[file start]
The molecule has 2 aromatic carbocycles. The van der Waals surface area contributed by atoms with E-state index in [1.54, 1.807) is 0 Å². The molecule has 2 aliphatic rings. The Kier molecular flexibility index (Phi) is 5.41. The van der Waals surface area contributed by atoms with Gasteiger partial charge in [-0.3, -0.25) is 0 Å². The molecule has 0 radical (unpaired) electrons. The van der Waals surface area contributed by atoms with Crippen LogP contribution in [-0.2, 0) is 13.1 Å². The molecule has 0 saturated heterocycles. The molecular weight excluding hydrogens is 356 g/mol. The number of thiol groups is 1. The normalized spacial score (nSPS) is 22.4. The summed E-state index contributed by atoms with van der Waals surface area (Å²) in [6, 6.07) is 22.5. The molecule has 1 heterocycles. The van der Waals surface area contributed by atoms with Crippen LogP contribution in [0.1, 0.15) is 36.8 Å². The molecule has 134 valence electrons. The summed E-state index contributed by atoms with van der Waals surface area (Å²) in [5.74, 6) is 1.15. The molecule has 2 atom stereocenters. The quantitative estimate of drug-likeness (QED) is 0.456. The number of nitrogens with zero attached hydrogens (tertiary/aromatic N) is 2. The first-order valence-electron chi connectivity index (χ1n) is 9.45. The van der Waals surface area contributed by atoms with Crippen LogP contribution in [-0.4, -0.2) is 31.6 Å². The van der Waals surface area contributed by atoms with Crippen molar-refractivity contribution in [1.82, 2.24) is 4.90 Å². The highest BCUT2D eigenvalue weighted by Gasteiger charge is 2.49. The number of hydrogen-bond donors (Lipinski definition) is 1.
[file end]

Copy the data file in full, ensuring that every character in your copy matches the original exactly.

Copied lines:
The molecule has 2 aromatic carbocycles. The van der Waals surface area contributed by atoms with E-state index in [1.54, 1.807) is 0 Å². The molecule has 2 aliphatic rings. The Kier molecular flexibility index (Phi) is 5.41. The van der Waals surface area contributed by atoms with Gasteiger partial charge in [-0.3, -0.25) is 0 Å². The molecule has 0 radical (unpaired) electrons. The van der Waals surface area contributed by atoms with Crippen LogP contribution in [-0.2, 0) is 13.1 Å². The molecule has 0 saturated heterocycles. The molecular weight excluding hydrogens is 356 g/mol. The number of thiol groups is 1. The normalized spacial score (nSPS) is 22.4. The summed E-state index contributed by atoms with van der Waals surface area (Å²) in [6, 6.07) is 22.5. The molecule has 1 heterocycles. The van der Waals surface area contributed by atoms with Crippen LogP contribution in [0.1, 0.15) is 36.8 Å². The molecule has 134 valence electrons. The summed E-state index contributed by atoms with van der Waals surface area (Å²) in [5.74, 6) is 1.15. The molecule has 2 atom stereocenters. The quantitative estimate of drug-likeness (QED) is 0.456. The number of nitrogens with zero attached hydrogens (tertiary/aromatic N) is 2. The first-order valence-electron chi connectivity index (χ1n) is 9.45. The van der Waals surface area contributed by atoms with Crippen LogP contribution in [-0.4, -0.2) is 31.6 Å². The van der Waals surface area contributed by atoms with Crippen molar-refractivity contribution in [1.82, 2.24) is 4.90 Å². The highest BCUT2D eigenvalue weighted by Gasteiger charge is 2.49. The number of hydrogen-bond donors (Lipinski definition) is 1.